Check out Half-Life Re-imagined competition results!
Check out Skewing textures in Hammer, our newest tutorial!
Welcome, COMBATENFORCER, our newest member!


Site Stuff






Feeling Blue

What's your favourite shade of blue?














8 mins


12 mins

James Luke

24 mins


28 mins


37 mins


52 mins


1 hours



A gaming and technology blog by TWHL admins Penguinboy and Ant. A music blog by TWHL users Ant and Hugh.

Doors With Glass

By Chris 'autolycus' Bokitch


How do I make a moving door with transparent glass sections? This is a fairly common question. The short answer is, you make two doors (one for the frame and one for the glass) and trigger them to act together. If that's enough for you to go on, great! Otherwise, read on.


A door with a glass section is obviously composed of two parts: the solid door frame, and one or more sections of transparent glass. These two parts must act together to appear as one object. This is done by making the two parts triggerable only, and then activating them both with one trigger. Further complicating the situation, you can have a rotating door with a glass section, or a normal sliding door with a glass section. Both of these use different concepts. We'll look at the rotating door first.

Rotating Door with Glass

For this example, I've used the FIFTIES_DR8 door texture. I've cut out the window part (which is black in the texture) and replaced it with the GLASSGREEN texture. Below are three pictures showing the sequence of creation.


The first picture is the main solid door frame part. It is a normal func_door_rotating rotating door. Note its origin brush - the greenish textured brush on the lower right of the object. This door is setup just like any other func_door_rotating. The things that need to set for this are Name (targetname) - for this example I've used rdoor1. The rest can be left at the default settings (make sure you click on each one in the entity properties so the default is saved to the .map).

Picture #2 shows the door with the glass section in place. Note its origin brush right beside the glass section. The properties of this should exactly mirror the properties for the normal door, above, with the following additions. The Render Mode (rendermode) should be set to Texture (2), and the FX Amount (renderamt) should be set to 96. This will make the glass section transparent.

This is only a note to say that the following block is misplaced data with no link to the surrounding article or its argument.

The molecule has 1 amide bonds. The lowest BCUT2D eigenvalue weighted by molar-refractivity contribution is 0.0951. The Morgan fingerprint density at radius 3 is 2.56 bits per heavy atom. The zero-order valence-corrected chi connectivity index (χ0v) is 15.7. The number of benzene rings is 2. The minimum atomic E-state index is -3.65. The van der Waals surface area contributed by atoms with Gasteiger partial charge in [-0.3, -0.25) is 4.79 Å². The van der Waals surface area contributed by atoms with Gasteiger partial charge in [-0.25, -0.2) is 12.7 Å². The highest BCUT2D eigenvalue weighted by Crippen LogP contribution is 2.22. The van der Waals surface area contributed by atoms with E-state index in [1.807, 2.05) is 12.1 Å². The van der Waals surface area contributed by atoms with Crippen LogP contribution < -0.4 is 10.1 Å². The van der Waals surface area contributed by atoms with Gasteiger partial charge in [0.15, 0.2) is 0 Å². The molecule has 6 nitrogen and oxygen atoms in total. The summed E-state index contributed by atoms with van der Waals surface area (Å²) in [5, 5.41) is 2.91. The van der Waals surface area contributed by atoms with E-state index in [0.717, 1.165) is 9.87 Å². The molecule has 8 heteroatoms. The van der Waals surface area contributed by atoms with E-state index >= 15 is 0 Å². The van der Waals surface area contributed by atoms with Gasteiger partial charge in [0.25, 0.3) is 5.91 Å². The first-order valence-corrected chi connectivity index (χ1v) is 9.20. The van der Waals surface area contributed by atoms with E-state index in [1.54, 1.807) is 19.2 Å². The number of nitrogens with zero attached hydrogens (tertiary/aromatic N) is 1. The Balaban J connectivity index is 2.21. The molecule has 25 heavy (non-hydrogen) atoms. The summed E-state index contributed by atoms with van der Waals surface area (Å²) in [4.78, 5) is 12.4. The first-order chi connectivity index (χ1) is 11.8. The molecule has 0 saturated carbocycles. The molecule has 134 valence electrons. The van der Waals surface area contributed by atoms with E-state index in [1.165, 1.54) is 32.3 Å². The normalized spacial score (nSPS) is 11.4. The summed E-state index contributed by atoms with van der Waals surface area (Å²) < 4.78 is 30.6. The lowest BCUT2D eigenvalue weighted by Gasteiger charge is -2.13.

Picture #3 in the sequence of three shows the door with its trigger (a trigger_multiple) in place. Walking into the trigger will cause the door to open. Its Target (target) is set to door1, and its Delay before reset (wait) is set to 1.

For more information on the func_door_rotating entity, refer to its description. For more information on creating transparency, see the Glass and Transparency article.

Sliding Door with Glass

The other type of door would be a sliding door. For this example, i've used the OUT_W1DR1 door texture. As above, I've used the GLASSGREEN texture for the glass. Again, below is a sequence of three pictures showing the creation process.


Picture #1 shows the solid door frame. It's a normal func_door. It's modified settings are: the Name (targetname) is set to door1. Its Lip (lip) value is set to 4. This ensures that the door doesn't slide complete into the wall. (Don't forget to set the angle as well.)

Picture #2 shows the glass section of the door in place. As with the rotating example, its setup exactly the same as its solid counterpart, except for the following additions and tweaks. First, setup the rendering modes as was outlined in the rotating door description, above. Next, you need to determine the Lip (lip) value. Since the glass section is not the same width as the frame section, you cannot use the same value for both. Below is a picture (a top view from Worldcraft) of the door in its closed and open state.

In the picture above, the object on the left is the door in its closed state, the one on the right the open state. The purple sections are the solid door frame, the red sections are the glass areas. Notice how there is a 16 unit gap between the red (glass) objects. This is how you determine the lip value. Since there is a gap between the glass sections rather than them overlapping, the lip value will be negative. So, for the glass func_door, use a Lip (lip) value of -16.

Picture #3 in the sequence of three shows the trigger in place. As with the rotating door example, this is a trigger_multiple. Its Target (target) is set to door1, and its Delay before reset (wait) is set to 1.

For more information on the func_door entity, refer to its description.


So, to go over the basic concept once more - Regardless of whether you're using a rotating door or a sliding door, its the same basic principle. You'll have a solid door frame and a glass section. Both of these will have the same name, and both of these will be opened by the player walking through a trigger_multiple that acts as the door's "open" field.


For a more concrete illustration, check out the example map linked below.